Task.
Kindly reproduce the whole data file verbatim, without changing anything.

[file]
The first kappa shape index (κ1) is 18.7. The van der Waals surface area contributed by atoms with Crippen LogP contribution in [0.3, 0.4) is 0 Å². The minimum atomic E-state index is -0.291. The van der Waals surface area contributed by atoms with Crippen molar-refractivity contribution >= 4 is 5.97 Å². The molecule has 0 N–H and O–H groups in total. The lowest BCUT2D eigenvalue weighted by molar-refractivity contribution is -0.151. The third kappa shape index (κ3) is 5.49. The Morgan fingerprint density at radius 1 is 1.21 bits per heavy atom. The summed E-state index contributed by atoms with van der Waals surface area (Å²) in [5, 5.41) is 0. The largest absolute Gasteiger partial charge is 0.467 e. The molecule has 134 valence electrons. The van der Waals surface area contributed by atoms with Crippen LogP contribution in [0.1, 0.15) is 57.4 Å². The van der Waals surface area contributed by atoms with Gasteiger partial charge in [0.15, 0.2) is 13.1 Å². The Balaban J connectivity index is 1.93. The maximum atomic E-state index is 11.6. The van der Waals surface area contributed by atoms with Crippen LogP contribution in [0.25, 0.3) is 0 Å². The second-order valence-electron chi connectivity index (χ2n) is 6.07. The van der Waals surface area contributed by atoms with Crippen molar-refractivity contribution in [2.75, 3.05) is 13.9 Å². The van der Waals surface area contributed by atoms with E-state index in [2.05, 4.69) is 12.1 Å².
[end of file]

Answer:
The first kappa shape index (κ1) is 18.7. The van der Waals surface area contributed by atoms with Crippen LogP contribution in [0.3, 0.4) is 0 Å². The minimum atomic E-state index is -0.291. The van der Waals surface area contributed by atoms with Crippen molar-refractivity contribution >= 4 is 5.97 Å². The molecule has 0 N–H and O–H groups in total. The lowest BCUT2D eigenvalue weighted by molar-refractivity contribution is -0.151. The third kappa shape index (κ3) is 5.49. The Morgan fingerprint density at radius 1 is 1.21 bits per heavy atom. The summed E-state index contributed by atoms with van der Waals surface area (Å²) in [5, 5.41) is 0. The largest absolute Gasteiger partial charge is 0.467 e. The molecule has 134 valence electrons. The van der Waals surface area contributed by atoms with Crippen LogP contribution in [0.1, 0.15) is 57.4 Å². The van der Waals surface area contributed by atoms with Gasteiger partial charge in [0.15, 0.2) is 13.1 Å². The Balaban J connectivity index is 1.93. The maximum atomic E-state index is 11.6. The van der Waals surface area contributed by atoms with Crippen LogP contribution in [0.25, 0.3) is 0 Å². The second-order valence-electron chi connectivity index (χ2n) is 6.07. The van der Waals surface area contributed by atoms with Crippen molar-refractivity contribution in [2.75, 3.05) is 13.9 Å². The van der Waals surface area contributed by atoms with E-state index in [2.05, 4.69) is 12.1 Å².